Kandie unveils plans to attract high-end tourists

What you need to know:

  • Mrs Kandie, said they will soon appoint the board of the new Tourism Regulatory Authority (TRA), expected to improve standards in the sector.
  • The defunct Hotels and Restaurants Authority classified hotels from One-Star to Five-Star, based on the quality of standards and services offered.
  • Mombasa and Coast Tourist Association (MCTA) chairman Mohamed Hersi called on the government to expedite appointment of the board to address the challenge non-classification of hotels has brought about.

The government will soon begin classifying hotels and restaurants in Kenya in a bid to improve tourism.

Cabinet Secretary for Tourism Phyllis Kandie said failure of the process in the past has negatively affected the sector.

The classification exercise enables tourists choose the kind of hotel or restaurant they want.

Mrs Kandie, said they will soon appoint the board of the new Tourism Regulatory Authority (TRA), expected to improve standards in the sector.

“TRA will help us regulate the hotel sub-sector to improve standards and services,” Mrs Kandie said.

“When hotels are of high standards, we shall attract high-end holidaymakers and boost earnings from the industry,” she added.
“The board will soon be in place to oversee the classification of hotels and restaurants across the country.”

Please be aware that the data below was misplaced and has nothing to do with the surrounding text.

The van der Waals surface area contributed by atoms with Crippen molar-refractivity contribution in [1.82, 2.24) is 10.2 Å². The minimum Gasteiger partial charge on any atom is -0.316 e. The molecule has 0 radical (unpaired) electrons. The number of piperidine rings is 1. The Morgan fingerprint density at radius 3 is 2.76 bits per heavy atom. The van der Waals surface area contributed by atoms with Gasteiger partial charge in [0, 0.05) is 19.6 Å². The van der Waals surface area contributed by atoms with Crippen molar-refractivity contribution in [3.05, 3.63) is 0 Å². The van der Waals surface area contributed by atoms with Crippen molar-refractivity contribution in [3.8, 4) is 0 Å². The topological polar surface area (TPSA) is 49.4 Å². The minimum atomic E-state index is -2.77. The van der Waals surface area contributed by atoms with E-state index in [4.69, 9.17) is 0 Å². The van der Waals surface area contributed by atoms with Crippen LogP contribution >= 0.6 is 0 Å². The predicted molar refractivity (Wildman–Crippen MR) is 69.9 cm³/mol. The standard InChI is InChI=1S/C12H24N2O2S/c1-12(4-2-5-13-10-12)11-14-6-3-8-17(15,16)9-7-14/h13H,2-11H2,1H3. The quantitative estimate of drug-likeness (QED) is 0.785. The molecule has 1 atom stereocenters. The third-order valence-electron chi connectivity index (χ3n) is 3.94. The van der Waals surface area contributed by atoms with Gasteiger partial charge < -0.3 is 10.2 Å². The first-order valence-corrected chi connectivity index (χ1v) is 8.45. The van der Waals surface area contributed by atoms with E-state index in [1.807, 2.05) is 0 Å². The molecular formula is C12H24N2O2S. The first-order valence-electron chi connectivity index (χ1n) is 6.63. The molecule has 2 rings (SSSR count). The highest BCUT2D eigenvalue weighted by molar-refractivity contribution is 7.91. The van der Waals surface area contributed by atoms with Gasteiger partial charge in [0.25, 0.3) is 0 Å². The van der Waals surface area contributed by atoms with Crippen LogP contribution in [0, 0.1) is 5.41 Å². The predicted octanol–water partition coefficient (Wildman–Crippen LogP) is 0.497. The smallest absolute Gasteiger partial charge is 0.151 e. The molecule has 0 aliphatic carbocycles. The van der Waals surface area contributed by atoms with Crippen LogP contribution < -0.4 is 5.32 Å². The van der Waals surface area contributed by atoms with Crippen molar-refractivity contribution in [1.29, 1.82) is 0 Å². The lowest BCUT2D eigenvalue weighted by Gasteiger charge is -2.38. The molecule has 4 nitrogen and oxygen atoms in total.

In 2010, the government embarked on the process but the exercise was not concluded due to lack of funds.

CLASSIFIED HOTELS

The defunct Hotels and Restaurants Authority classified hotels from One-Star to Five-Star, based on the quality of standards and services offered.

The government has not classified hotels since 2002 and this has contributed to falling standards.

Mrs Kandie called on hotel owners to improve their facilities to meet international standards saying: “When hotels offer quality services they attract more tourists.”

Mombasa and Coast Tourist Association (MCTA) chairman Mohamed Hersi called on the government to expedite appointment of the board to address the challenge non-classification of hotels has brought about.

“The exercise will help improve standards and services,” Hersi said.

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